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Stephen A. Smith Encourages Young People to Find their Gift, Follow Their Dreams and Stop Making Excuses

Today, said ESPN sports journalist and social commentator Stephen A. Smith, “The excuses are drastically minimized.” Smith tackled the topic of racism as a rationale for lack of ambition during a Feb. 17 speech on Murfreesboro’s MTSU campus.

Smith said that prejudice and racism clearly still exist in 2016, but asserted that it is nothing like what previous generations of black Americans had to go through.

His visit was part of the university’s Black History Month observations; the group at his presentation in the Student Union Ballroom was primarily comprised of black MTSU students, but all students were welcome, and the crowd included a diversity of ages, backgrounds and races.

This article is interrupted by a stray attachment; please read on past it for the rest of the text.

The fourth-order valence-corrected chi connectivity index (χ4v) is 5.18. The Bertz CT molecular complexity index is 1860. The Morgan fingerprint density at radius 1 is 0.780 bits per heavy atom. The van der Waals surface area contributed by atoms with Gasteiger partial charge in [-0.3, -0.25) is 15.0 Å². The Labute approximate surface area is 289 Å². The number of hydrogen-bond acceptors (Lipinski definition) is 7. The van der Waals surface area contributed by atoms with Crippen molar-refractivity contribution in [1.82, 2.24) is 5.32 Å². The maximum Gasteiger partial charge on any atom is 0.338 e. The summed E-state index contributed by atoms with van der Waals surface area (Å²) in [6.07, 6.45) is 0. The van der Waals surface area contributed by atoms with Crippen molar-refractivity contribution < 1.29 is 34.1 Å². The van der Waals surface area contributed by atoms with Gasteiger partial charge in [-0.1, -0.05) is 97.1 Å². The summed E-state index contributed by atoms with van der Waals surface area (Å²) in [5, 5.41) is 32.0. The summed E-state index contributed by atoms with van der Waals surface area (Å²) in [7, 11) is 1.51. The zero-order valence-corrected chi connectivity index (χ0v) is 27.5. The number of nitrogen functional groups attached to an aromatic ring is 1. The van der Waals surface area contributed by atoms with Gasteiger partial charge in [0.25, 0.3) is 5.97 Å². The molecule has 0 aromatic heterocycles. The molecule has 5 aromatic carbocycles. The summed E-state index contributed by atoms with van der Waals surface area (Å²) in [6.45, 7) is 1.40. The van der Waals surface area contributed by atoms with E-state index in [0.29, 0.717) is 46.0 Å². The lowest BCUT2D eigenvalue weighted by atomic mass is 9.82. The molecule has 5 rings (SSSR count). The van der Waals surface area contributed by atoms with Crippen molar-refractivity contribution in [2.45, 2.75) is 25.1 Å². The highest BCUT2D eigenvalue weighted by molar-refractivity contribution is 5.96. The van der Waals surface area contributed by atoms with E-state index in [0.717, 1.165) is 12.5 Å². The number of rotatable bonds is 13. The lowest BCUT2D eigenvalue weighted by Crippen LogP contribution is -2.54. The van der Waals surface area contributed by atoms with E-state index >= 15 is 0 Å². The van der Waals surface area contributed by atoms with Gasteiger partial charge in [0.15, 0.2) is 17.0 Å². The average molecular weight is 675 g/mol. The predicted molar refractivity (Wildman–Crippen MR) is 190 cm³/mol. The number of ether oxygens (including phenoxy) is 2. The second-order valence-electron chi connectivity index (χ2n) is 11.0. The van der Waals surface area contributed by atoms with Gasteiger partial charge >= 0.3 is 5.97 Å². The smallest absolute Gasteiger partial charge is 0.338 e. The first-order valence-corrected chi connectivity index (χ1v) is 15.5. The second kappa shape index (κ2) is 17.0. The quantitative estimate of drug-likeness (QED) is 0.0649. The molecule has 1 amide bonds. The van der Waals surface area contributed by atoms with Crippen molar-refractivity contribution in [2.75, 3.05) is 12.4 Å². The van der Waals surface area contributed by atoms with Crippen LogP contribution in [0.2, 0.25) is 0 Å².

The speaker opined that rarely should anyone today use racism as an excuse for failure, that the key to success is drive, focus, hard work and sacrifice, that all Americans go through challenges and struggles, and that black America’s cries of racism are increasingly, and often rightfully, being discounted.

“You can’t blame the white folks for everything!” Smith said. “I’m standing here as a black man telling you this, and that’s what the world is thinking.”

Yes, horrible cases of racism appear regularly in the news and around the country, but Smith said he is tired of hearing people of color blame their own laziness and lack of discipline on racism.

“If you can’t prove [that racism is holding you back], shut up,” Smith said.

People should identify their goals and gifts, he continued, and, rather than sit around with a sense of entitlement making excuses, go out and achieve their dreams.

“What’s your mission?” Smith asked the crowd. “You are here [at an institution of higher learning] to find out how you will change the world.”